All That Jazz (1979)

TOMATOMETER

AUDIENCE SCORE

Critic Consensus: Director Bob Fosse and star Roy Scheider are at the top of their games in this dazzling, self-aware stage drama about a death obsessed director-choreographer.

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Movie Info

"It's showtime!" In this part film à clef , part musical phantasmagoria, director/choreographer Bob Fosse takes a Felliniesque look at the life of a driven entertainer. Joe Gideon (Roy Scheider, channeling Fosse) is the ultimate work (and pleasure)-aholic, as he knocks back a daily dose of amphetamines to juggle a new Broadway production while editing his new movie, not to mention ex-wife Audrey (Leland Palmer), steady girlfriend Kate (Ann Reinking), a young daughter, and various conquests. Joe cannot, however, avoid intimations of mortality from white-clad vision Angelique (Jessica Lange) that lead him to look back at his life as he heads for a near-inevitable coronary and his departure from this mortal coil with the appropriate razzle-dazzle. Taking his cue from Federico Fellini's 8 1/2 (1963), Fosse moves from realistic dance numbers to extravagant flights of cinematic fancy, as Joe meditates on his life, his women, and his death. Following a similarly dark revisionist vein as Martin Scorsese's New York, New York (1977), Fosse shows the stiff price that entertaining exacts on entertainers (among other things, he intercuts graphic footage of open-heart surgery with a song and dance), mercilessly reversing the feel-good mood of classical movie musicals. Critics praised Fosse's daring even as they damned his self-indulgence, while Scheider was lauded for giving the best performance of his career. Though not a disastrous failure, All That Jazz came nowhere near the popularity of 1978's Grease, as late '70s audiences increasingly turned away from "difficult" movies. For all its excesses, Fosse's fiercely personal approach turned All That Jazz into another striking work from one of the few directors able to make, and experiment with, movie musicals after the 1960s.
Rating: R
Genre: Drama , Musical & Performing Arts , Science Fiction & Fantasy
Directed By: Bob Fosse
Written By: Bob Fosse , Robert Alan Aurthur
In Theaters: wide
On DVD:
Runtime:
20th Century Fox Film Corporation

Cast

Roy Scheider
as Joe Gideon
Jessica Lange
as Angelique
Cliff Gorman
as Davis Newman
Erzebet Foldi
as Michelle
Ben Vereen
as O'Connor Flood
Keith Gordon
as Joe (as a boy)
Michael Tolan
as Dr. Ballinger
John Lithgow
as Lucas Sergeant
Max Wright
as Joshua
Kathryn Doby
as Kathryn
William La Messena
as Jonesy Hecht
Robert Hitt
as Ted Christopher
David Margulies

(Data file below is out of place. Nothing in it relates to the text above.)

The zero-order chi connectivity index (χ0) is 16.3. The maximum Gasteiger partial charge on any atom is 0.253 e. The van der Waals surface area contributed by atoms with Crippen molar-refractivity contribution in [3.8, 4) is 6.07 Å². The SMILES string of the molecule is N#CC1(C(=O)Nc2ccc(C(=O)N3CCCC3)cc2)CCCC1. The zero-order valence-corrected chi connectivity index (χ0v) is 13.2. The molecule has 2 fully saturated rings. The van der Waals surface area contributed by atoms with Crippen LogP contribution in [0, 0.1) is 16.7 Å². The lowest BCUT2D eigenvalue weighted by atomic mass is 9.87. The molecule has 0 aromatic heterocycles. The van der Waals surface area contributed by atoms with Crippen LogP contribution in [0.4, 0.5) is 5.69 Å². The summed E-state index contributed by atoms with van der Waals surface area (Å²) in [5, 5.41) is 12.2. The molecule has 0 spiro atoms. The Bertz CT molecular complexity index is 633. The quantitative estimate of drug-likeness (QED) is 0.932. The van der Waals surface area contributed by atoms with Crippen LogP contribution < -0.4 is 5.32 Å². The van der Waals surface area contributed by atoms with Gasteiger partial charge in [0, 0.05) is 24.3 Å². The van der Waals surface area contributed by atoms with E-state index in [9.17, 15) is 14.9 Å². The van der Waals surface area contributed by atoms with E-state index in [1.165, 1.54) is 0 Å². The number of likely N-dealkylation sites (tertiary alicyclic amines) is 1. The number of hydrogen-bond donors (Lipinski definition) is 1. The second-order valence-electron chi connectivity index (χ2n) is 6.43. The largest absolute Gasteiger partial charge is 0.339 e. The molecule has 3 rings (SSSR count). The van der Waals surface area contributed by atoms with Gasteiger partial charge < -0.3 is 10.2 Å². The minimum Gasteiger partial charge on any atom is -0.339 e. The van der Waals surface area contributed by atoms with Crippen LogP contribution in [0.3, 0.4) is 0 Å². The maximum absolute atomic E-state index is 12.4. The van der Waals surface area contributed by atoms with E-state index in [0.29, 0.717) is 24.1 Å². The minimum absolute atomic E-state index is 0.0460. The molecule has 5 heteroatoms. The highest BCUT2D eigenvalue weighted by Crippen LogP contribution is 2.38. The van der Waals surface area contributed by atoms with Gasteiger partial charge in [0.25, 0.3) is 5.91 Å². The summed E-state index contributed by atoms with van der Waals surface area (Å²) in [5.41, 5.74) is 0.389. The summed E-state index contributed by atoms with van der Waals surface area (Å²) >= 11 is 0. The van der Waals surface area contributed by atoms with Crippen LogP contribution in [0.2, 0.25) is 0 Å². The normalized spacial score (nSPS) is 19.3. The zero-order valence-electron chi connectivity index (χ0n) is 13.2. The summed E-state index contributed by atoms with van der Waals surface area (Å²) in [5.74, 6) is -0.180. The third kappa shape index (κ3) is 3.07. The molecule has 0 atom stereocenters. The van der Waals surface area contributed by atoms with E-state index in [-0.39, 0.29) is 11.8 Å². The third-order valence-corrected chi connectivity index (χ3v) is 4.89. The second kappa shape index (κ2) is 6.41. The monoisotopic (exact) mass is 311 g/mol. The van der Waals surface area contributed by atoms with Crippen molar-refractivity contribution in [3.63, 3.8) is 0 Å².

as Larry Goldie
Sue Paul
as Stacy
Alan Heim
as Eddie
Ben Masters
as Doctor Garry
Theresa Merritt
as Cast of NY/LA
CCH Pounder
as Nurse Blake
Wallace Shawn
as Assistant Insurance Man
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Critic Reviews for All That Jazz

All Critics (34) | Top Critics (6)

By the time the film is over, the movie has degenerated with a jaundiced vengeance. Fosse's sour, grandstanding cynicism imposed an intolerable burden of self-pity on his talent, our compassion and the tradition of the backstage musical.

Full Review… | August 4, 2015
Washington Post
Top Critic

Though Scheider is a wry, sensitive actor, he soon gets lost in the vulgar theatrics.

Full Review… | August 12, 2008
TIME Magazine
Top Critic

Almost every scene is excruciating (and a few are appalling), yet the film stirs an obscene fascination with its rapid, speed-freak cutting and passionate psychological striptease.

Full Review… | August 12, 2008
Chicago Reader
Top Critic

A self-important, egomaniacal, wonderfully choreographed, often compelling film which portrays the energetic life, and preoccupation with death, of a director-choreographer.

Full Review… | June 17, 2008
Variety
Top Critic

No excerpt available.

Full Review… | May 24, 2007
Entertainment Weekly
Top Critic

It's very pleased with itself.

Full Review… | June 23, 2006
Time Out
Top Critic

Audience Reviews for All That Jazz

One of the best films I ever watched in my life.

Lucas Martins
Lucas Martins

Decent depiction of the toll the daily grind of putting together a new show takes on a director, and the tension between the drive to produce original art and the knowledge that your time has to end eventually. Spacey dream sequences, entertaining dance numbers and the spectre of mortality keep you watching... at least until the bizarre, excessive finale. A rather "out there" film, and one that's more of a "should see" than a "want to see," it's a sharp piece of art but it's probably not for everyone.

Daniel Perry
Daniel Perry

Imagine a vain dancer admiring himself while moving between two mirrors and you've an idea of this work, only that dancer is Bob Fosse, a reality show all by his lonesome, in love with hating himself for loving himself too much, endless reflections stretching to an infinity. Wildly creative and passionate about dance, this is must see for every admirer of musical comedy.

Kevin M. Williams
Kevin M. Williams

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